Discussion forums have become common place among online courses, as they allow instructors and students to converse about the learning material despite not being in the same place. Often, however, discussion forums are poorly moderated and do not actually promote the deep learning that is desired.
To ensure discussion forums are utilized in the best way, it is recommended that instructors use rubrics to guide students’ posts. Having a clear rubric can help students understand what is expected of their posts and help the instructor objectively grade students’ responses.
An example of using discussion forums
In the online course I am currently teaching, I provide students with important information regarding the discussion posts in the syllabus, which I give out at the beginning of the semester. First, I provide students with the purpose and expectations for the forum posts. I also give a word limit to their posts, for reasons explained below:
Reasons for Discussion Posts:
The posts are designed to help you more deeply process the assigned material by synthesizing the material in 500 words or less and reflecting on how it connects with your experiences using ed-tech tools. The act of synthesizing leads you to new ideas and thinking. The short word count forces you to synthesize. Going beyond your reading also increases the likelihood you will remember important content (Graham & Perin, 2007).
I also give students my explicit expectations:
Expectations for Forum Posts:
– Express yourself in a professional, conversational style. Your speech should sound like YOU AT YOUR BEST.
– Use professional language and avoid texting acronyms, profanity, and potentially offensive slang.
Instructions are also provided which give students an idea of how they should prepare for the discussion post.
Initial Post in Each Forum:
– First, do ALL of the assigned reading tasks and then, thoroughly and thoughtfully answer the forum questions.
– Include LOTS of specific information and references (i.e., authors / page numbers, name of person in video) to show you have a deep understanding of the important details in the assigned materials. (Your analysis should be at the granular level rather than a gist discussion.)
Lastly, I provide clear expectations of what a quality response to other students looks like. (I require students respond to other posts in order to keep the conversation going, like it would if were in a traditional classroom).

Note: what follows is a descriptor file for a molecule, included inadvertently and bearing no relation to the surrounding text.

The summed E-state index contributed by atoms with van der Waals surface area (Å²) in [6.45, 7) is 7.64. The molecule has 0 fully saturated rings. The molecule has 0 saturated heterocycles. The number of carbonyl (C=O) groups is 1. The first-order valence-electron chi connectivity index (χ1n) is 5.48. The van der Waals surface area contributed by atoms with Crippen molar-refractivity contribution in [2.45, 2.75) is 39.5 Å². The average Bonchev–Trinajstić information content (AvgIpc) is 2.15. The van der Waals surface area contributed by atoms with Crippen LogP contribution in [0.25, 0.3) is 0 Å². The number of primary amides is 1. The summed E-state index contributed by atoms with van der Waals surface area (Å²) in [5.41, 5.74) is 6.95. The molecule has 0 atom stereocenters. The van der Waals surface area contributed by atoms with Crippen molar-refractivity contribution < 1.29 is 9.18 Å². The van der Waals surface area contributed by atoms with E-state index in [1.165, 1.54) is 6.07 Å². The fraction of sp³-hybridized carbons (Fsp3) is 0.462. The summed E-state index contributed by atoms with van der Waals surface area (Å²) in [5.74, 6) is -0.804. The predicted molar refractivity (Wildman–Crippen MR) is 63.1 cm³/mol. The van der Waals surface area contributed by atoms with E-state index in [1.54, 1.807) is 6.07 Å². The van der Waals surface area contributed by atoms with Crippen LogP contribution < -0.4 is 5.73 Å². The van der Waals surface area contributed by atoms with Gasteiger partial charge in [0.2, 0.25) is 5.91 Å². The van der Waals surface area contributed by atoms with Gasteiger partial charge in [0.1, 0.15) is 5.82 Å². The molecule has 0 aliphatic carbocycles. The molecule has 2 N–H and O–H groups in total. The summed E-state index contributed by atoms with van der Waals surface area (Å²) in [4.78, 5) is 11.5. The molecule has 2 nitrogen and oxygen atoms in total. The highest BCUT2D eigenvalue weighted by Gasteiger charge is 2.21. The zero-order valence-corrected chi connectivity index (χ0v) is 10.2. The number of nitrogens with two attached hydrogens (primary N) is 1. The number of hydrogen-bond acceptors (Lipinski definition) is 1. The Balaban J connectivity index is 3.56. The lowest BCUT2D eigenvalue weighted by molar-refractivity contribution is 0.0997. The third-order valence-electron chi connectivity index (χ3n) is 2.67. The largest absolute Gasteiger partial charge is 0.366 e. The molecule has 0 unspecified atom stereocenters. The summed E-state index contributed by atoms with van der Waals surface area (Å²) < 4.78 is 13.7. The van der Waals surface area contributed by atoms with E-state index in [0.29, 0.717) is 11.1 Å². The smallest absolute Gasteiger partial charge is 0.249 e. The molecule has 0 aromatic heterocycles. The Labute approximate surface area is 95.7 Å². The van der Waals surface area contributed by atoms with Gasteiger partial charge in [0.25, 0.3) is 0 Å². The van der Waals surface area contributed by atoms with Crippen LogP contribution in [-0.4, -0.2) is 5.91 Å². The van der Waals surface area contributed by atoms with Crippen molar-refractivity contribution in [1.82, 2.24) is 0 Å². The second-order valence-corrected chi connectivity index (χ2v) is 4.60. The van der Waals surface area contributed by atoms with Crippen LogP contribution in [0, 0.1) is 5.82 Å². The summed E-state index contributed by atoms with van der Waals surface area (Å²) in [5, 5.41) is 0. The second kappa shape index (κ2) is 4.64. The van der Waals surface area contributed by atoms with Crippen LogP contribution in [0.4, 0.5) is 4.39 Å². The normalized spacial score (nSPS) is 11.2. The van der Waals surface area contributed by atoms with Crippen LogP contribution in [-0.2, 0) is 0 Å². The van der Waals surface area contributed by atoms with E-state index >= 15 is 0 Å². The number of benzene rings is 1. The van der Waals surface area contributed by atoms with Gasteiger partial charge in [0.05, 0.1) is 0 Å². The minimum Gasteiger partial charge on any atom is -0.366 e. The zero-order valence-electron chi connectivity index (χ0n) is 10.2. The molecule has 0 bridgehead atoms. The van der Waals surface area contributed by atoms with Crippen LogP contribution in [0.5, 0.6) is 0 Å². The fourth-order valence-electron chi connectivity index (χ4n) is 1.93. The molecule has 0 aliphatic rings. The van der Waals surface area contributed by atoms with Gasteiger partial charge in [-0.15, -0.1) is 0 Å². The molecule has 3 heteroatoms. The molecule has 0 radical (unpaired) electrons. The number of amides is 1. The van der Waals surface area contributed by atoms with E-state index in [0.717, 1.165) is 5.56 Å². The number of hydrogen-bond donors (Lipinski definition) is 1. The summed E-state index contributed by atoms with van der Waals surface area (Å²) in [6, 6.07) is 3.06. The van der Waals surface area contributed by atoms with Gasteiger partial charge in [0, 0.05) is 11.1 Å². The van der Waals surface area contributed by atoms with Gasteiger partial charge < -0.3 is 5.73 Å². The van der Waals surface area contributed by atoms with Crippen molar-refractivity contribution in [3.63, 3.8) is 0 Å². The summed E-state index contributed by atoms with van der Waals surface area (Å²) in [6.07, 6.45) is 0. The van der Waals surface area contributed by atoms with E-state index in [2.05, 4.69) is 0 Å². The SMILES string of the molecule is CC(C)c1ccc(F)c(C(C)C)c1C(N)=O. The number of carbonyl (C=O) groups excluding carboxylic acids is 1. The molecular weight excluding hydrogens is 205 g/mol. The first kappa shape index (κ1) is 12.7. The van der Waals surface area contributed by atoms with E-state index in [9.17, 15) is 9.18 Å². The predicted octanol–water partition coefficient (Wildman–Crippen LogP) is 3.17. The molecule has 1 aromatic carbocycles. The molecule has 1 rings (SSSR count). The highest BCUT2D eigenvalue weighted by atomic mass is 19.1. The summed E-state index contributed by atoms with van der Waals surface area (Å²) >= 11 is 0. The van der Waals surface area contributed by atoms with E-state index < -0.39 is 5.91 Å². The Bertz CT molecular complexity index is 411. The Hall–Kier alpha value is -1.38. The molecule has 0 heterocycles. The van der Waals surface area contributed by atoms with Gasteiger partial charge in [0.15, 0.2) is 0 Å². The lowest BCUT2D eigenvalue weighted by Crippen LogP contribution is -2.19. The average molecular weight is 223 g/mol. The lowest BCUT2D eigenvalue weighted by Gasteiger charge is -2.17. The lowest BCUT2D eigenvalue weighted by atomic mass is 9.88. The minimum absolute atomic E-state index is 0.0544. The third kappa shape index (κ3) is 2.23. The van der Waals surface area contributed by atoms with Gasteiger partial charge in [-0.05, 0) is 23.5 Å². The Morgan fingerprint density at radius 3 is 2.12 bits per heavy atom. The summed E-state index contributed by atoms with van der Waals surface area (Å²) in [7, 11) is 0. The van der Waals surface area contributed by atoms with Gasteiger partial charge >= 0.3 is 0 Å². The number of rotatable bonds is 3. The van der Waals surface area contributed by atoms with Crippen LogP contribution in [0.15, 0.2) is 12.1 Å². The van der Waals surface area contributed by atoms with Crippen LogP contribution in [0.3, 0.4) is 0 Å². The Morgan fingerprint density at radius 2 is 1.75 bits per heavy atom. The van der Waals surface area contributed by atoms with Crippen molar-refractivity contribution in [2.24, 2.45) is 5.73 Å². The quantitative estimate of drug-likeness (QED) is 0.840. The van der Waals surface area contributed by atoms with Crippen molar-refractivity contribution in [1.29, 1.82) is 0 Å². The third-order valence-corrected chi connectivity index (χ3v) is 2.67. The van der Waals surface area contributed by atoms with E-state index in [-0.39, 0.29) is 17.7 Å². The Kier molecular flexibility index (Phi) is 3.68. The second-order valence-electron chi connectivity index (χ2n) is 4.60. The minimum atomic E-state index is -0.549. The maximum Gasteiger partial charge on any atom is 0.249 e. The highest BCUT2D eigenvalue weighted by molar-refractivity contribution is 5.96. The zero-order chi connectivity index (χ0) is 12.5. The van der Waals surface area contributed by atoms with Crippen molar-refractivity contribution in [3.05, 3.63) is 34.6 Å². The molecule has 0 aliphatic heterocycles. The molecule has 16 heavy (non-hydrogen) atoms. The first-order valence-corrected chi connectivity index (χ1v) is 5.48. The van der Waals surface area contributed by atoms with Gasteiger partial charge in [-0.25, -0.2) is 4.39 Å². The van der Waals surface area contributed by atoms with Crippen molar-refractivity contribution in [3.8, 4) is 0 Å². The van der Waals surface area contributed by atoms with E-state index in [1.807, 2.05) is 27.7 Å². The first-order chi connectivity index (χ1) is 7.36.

Responses to Colleagues:
– Extend the knowledge and thinking of our learning community. Raise alternative perspectives (It is OK to civilly disagree with a colleague!), provide a link to a useful resource, share a relevant experience, attach a document you created to implement a strategy, offer ideas for application of tech tools / strategies, ask for clarification, pose genuine questions that will encourage further thought, etc.
– Keep the conversation going by acknowledging replies and responding to questions posed by others in the forum.
– Be positive, respectful, and encouraging, but don’t just be a cheerleader. (Praise by itself seldom moves learning forward.) Your classmates and I are your allies in this literacy and learning adventure.
– Make an effort to respond to different people each week.
– Post your replies to peers a day or two AFTER you submit your initial post.
I also provide a rubric in the syllabus that guides their weekly discussion post. As can be seen in the table below, students are given 1 point for successfully meeting expectations and 0 points if they do not. Each post is only worth 3 points. After each weekly session, I provide students with feedback on their posts and explain any points I have taken off to guide them with the next week’s posts. Providing feedback is the best way to ensure your students consistently meet your standards.
If you need help designing a discussion post rubric or setting discussion standards for your course, contact the IDAT team. We have Instructional Designers that are happy to help.